Tazria Leviticus 12:1 to 13:59
M’tzora – Leviticus 14:1 to 15:33
The text describes a disease similar to Leprosy. Even though there is no mention of gossip or lashon hara (negative speech) in this week’s text, commentators have tied this ailment to the sin of gossip/ lashon hara.
This week we read a double portion. After reading these two parshot –Tazria and M’tzora – it is easy to understand why they are combined. Most of both portions deal with the subject of what the text calls Leprosy. (There is a question of whether the disease described is Leprosy or some other skin ailment.)
First, this text is not a medical statement. The ailment is described … in greater detail than anyone really needs. But, there is no reference to any treatment. We are only told that the affected person must be separated from the community until the symptoms disappear or are reduced. In reality, the disease is not as contagious as many other ailments. However, because it is a “ritual impurity,” any person who comes in contact with an infected person, immediately becomes “ritually impure” and cannot take part in any Tabernacle activities. This threat of not being able to join the community at the Tabernacle makes this a disease that is feared.
We are also told that if an infected fabric or structure is found, it is to be destroyed if the symptoms do not disappear …. It can be said that if this were a medical statement, why is this the only ailment covered in Torah. There were many other diseases that plagued the peoples of this time… many more contagious and dangerous that the disease described.
Because the punishment for having this disease was so great – separation from the community until the symptoms disappeared – Torah commentators desired to discover a reason for the disease and the severity of the punishment.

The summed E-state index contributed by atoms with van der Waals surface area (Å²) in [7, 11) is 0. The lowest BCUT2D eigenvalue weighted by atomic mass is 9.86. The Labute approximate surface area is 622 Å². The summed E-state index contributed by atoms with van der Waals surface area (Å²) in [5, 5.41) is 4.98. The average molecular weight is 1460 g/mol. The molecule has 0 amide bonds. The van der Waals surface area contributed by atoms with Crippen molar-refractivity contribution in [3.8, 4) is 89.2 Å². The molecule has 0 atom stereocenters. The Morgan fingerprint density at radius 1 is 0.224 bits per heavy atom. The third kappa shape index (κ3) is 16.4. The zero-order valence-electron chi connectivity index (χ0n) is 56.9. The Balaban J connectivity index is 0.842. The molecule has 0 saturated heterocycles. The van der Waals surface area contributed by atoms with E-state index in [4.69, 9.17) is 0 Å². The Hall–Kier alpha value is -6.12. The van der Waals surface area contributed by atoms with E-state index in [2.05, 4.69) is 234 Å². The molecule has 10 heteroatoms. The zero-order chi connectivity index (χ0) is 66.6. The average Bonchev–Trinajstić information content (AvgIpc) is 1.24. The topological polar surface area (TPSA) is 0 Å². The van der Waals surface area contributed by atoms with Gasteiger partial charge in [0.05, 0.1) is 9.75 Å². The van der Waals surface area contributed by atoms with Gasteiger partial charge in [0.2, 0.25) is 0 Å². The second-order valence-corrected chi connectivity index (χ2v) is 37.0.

Students of Torah found two places where this white scaly ailment was mentioned. In Numbers (Num. 12:1) when Miriam gossips about Moses’ wife, God inflicts her with this skin disorder as a punishment. Then in Exodus (4:1-9) God tells Moses to go to Pharaoh and make his rod turn into a snake. Then, cause the Nile to turn to blood. But Moses asks what if the people do not believe me and say “The Eternal did not appear to you.” For presupposing what the people would think, God asked Moses to put his hand to his breast and his hand was covered with white scales. God than told Moses to put his hand back on his breast and the scales disappeared….. Because this incident involving the scaly hand did not occur when Moses met Pharaoh and not part of the first plague, Rabbi Lord Sacks, in an article from Aish.com, stated that the scaly ailment that Moses experienced was a punishment for telling God what the people would think, without actually knowing the facts. (http://www.aish.com/tp/i/sacks/On-Leadership-The-Price-of-Free-Speech.html )
While nowhere in the text of the parshot we are reading this week is there any indication that gossip or lashon hara (negative speech) is the cause of this ailment, biblical commentators have linked it to this skin disease. They noted that the results of gossip can be as damaging as any physical wrongs. The power of words can injure, destroy reputations, and even kill people if wrongly used. In his Aish.com article, Rabbi Lord Sacks tells us about Hannah Smith, a fourteen-year-old schoolgirl living in Lutterworth, England, who committed suicide. Seeking to unravel what happened, her family soon discovered that she had been the target of anonymous abusive posts on a social network website.
The problem of gossip or lashon hara is as much a problem today as it was at the time of Moses, three centuries ago. But now, this lashon hara can be carried out, anonymously, behind the veil of the Internet. And, the results can be even more damaging.
By linking gossip to the disease featured in this week’s text, the problem is brought to the awareness of the community. While the punishments (banishment from the community if a white scale as described is found) disappeared with the destruction of the Temple, the issue of gossip and what it can do are brought to the attention of the community and discussed at least once a year. Then, hopefully this message will be remembered throughout the year.